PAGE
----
Home > Ruin (The Faithful and the Fallen #3)(4)

Ruin (The Faithful and the Fallen #3)(4)
John Gwynne

A cold breeze made his skin tingle as he stood before his mam’s cairn. How can she be gone? He felt her absence like a physical thing, as if a limb had been severed. The events of yesterday seemed like a dream. A nightmare. His mam’s death, so many others, men and giants and great wyrms. And he had seen the cauldron: one of the Seven Treasures, remnant from an age of faery tales. He had seen a bubbling wave of demon-spirits from the Otherworld pouring from it, Asroth’s Kadoshim, filling the bodies of transfixed Jehar warriors like empty vessels. He knew the group who had attacked them had only been a small part of those remaining a dozen leagues to the north; Nathair and his demon-warriors camped within the walls of Murias.

What are we going to do?

He watched as the rest of his followers started to break camp. He searched for Meical but could not see him. Brina stood close to the fire-pit, Craf and Fech fluttering about her. He glimpsed Coralen moving quietly to the camp’s fringe, checking on the paddocked horses. Her wolven claws were slung across her shoulders. Corban remembered their words before the battle at Murias, when they had heard of Domhain’s fall, of her father King Eremon’s death. She’d fled into the trees and he’d followed her, wanted to comfort her but not known how. They’d shared a handful of words and for a moment he’d seen through the cold hard walls she’d set about her. He wished he could go back to that moment and say more to her. He saw her head turn, her gaze touching him for a moment, then turning sharply away. Beyond her, a huddle of figures stood – the giants who had fled Murias, clustered together like an outcrop of rock. Closer by, the Jehar were gathering beside the stream, making ready to begin their sword dance. He felt the pull of habit drawing him to join them. Without thinking he approached them, seeking comfort in the act of something familiar amidst the whirl of fear, death and grief that threatened to consume him.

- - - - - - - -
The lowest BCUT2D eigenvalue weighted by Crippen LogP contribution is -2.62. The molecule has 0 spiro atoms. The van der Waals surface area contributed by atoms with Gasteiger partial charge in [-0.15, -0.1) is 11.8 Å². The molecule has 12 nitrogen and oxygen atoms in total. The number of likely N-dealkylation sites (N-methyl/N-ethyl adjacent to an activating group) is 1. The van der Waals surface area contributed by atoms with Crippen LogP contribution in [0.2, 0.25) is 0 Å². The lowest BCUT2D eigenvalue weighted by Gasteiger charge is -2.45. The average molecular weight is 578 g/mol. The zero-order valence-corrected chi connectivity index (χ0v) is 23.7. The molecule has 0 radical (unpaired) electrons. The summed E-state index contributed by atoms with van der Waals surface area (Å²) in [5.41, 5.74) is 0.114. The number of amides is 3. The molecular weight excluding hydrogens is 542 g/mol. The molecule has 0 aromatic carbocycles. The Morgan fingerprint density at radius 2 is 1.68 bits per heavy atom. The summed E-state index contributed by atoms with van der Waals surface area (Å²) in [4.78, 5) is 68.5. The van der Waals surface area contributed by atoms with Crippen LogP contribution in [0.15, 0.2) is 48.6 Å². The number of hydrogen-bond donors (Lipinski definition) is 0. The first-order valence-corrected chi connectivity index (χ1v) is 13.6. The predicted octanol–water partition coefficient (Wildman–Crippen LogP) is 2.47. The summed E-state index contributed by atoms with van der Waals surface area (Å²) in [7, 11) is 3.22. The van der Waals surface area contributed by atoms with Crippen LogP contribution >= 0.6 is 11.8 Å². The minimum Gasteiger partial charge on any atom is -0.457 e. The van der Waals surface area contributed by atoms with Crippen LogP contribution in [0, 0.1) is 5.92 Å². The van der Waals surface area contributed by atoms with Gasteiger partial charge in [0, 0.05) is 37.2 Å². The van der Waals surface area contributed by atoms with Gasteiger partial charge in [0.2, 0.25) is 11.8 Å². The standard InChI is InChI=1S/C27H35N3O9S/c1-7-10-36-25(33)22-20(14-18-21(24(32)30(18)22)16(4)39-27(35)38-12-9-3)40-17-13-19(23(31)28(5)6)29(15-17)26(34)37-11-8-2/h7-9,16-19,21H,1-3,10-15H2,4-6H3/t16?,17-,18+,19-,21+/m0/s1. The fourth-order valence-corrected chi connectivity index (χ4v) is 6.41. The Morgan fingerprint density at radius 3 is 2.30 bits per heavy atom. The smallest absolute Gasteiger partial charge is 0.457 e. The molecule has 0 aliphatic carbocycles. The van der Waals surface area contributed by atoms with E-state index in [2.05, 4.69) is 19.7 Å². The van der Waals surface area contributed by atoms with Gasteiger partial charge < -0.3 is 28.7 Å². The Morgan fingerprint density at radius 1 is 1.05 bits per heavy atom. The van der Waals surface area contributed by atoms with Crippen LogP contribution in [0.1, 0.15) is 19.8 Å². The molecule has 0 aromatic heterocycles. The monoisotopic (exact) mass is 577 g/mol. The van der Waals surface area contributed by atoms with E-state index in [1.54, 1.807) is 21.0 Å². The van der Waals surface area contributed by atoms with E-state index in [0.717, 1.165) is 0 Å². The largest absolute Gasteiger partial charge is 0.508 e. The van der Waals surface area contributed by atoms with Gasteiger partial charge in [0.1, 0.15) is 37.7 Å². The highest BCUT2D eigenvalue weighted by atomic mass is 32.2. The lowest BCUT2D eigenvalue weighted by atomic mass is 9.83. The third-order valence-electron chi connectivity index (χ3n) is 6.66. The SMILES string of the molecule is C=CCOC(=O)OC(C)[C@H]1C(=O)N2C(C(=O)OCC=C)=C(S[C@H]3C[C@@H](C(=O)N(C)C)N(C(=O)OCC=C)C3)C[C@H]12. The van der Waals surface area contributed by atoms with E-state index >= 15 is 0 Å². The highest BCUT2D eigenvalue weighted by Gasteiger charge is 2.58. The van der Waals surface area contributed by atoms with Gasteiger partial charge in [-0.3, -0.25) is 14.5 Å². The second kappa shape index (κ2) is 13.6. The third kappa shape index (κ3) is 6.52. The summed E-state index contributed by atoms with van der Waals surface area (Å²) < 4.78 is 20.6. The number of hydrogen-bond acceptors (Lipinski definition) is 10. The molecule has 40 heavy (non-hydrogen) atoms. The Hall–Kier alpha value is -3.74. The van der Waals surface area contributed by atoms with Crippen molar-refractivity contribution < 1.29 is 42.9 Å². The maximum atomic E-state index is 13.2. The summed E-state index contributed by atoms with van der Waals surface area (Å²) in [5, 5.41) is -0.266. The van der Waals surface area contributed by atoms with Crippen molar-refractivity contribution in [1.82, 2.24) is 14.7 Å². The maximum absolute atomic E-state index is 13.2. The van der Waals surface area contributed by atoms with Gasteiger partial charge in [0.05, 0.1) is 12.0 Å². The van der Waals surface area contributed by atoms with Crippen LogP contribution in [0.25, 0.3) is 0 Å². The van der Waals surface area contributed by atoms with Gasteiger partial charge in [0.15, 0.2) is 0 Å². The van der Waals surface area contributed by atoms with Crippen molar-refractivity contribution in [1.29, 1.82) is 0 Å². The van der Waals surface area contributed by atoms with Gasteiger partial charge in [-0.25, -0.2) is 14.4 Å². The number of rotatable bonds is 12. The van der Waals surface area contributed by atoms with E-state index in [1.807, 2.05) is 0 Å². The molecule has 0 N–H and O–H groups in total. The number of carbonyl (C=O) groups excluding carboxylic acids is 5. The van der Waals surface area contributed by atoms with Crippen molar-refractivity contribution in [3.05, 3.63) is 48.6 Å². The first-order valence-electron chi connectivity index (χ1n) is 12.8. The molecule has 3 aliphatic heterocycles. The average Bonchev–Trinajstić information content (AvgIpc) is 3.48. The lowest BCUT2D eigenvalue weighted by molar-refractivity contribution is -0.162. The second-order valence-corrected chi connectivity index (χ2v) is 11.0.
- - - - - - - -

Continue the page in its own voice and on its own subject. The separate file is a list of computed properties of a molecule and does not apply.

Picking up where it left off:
They were gathered about their leader, Tukul, Gar beside him; a few score stood further behind the old warrior – the ones who had saved Corban in Rhin’s fortress. Others were grouped before Tukul, at least twice their number. As Corban approached Tukul raised his voice, saying something in a language Corban did not recognize. The mass of Jehar before him dropped to their knees and bowed their heads. There was one who did not – Corban recognized him as one of the Jehar who had been with Nathair before realizing they had been betrayed. It seemed he was angry about something. Gar stepped forward. From years of knowing him Corban could tell he was furious, a straightness in his back, a tension in the set of his shoulders.

For a moment the two men stood staring at one another, a sense of imminent violence emanating from both of them, then Tukul snapped an order and they stepped apart, the other man stalking away.

Gar saw Corban and walked towards him. His eyes looked raw, red-rimmed. Corban remembered him weeping before his mam’s cairn. The first time he’d seen him display such emotion.